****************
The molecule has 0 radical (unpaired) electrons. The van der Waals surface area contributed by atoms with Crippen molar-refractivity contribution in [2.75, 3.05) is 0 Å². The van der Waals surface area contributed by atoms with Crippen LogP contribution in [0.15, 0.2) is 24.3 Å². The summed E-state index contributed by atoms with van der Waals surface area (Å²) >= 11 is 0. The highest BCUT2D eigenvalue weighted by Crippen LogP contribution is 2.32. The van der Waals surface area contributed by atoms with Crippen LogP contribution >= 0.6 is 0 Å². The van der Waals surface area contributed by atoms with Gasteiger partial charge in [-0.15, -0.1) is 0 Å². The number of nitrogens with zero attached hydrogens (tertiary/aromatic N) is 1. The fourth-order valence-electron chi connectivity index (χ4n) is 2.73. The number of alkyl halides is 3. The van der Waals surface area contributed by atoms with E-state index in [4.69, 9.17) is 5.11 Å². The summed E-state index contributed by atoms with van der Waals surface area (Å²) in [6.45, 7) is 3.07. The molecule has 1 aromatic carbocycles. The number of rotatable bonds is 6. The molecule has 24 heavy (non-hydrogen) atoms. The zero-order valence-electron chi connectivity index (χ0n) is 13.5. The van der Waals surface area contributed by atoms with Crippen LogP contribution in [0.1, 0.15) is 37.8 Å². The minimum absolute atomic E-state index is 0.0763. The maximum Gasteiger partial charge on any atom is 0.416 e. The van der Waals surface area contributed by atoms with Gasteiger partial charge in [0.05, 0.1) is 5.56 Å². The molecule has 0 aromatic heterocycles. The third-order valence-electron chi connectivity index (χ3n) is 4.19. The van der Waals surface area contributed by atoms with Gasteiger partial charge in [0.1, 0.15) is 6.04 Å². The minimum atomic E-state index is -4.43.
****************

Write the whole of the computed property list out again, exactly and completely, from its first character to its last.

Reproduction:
The molecule has 0 radical (unpaired) electrons. The van der Waals surface area contributed by atoms with Crippen molar-refractivity contribution in [2.75, 3.05) is 0 Å². The van der Waals surface area contributed by atoms with Crippen LogP contribution in [0.15, 0.2) is 24.3 Å². The summed E-state index contributed by atoms with van der Waals surface area (Å²) >= 11 is 0. The highest BCUT2D eigenvalue weighted by Crippen LogP contribution is 2.32. The van der Waals surface area contributed by atoms with Crippen LogP contribution >= 0.6 is 0 Å². The van der Waals surface area contributed by atoms with Gasteiger partial charge in [-0.15, -0.1) is 0 Å². The number of nitrogens with zero attached hydrogens (tertiary/aromatic N) is 1. The fourth-order valence-electron chi connectivity index (χ4n) is 2.73. The number of alkyl halides is 3. The van der Waals surface area contributed by atoms with E-state index in [4.69, 9.17) is 5.11 Å². The summed E-state index contributed by atoms with van der Waals surface area (Å²) in [6.45, 7) is 3.07. The molecule has 1 aromatic carbocycles. The number of rotatable bonds is 6. The molecule has 24 heavy (non-hydrogen) atoms. The zero-order valence-electron chi connectivity index (χ0n) is 13.5. The van der Waals surface area contributed by atoms with Crippen LogP contribution in [0.1, 0.15) is 37.8 Å². The minimum absolute atomic E-state index is 0.0763. The maximum Gasteiger partial charge on any atom is 0.416 e. The van der Waals surface area contributed by atoms with Gasteiger partial charge in [0.05, 0.1) is 5.56 Å². The molecule has 0 aromatic heterocycles. The third-order valence-electron chi connectivity index (χ3n) is 4.19. The van der Waals surface area contributed by atoms with Gasteiger partial charge in [0.1, 0.15) is 6.04 Å². The minimum atomic E-state index is -4.43.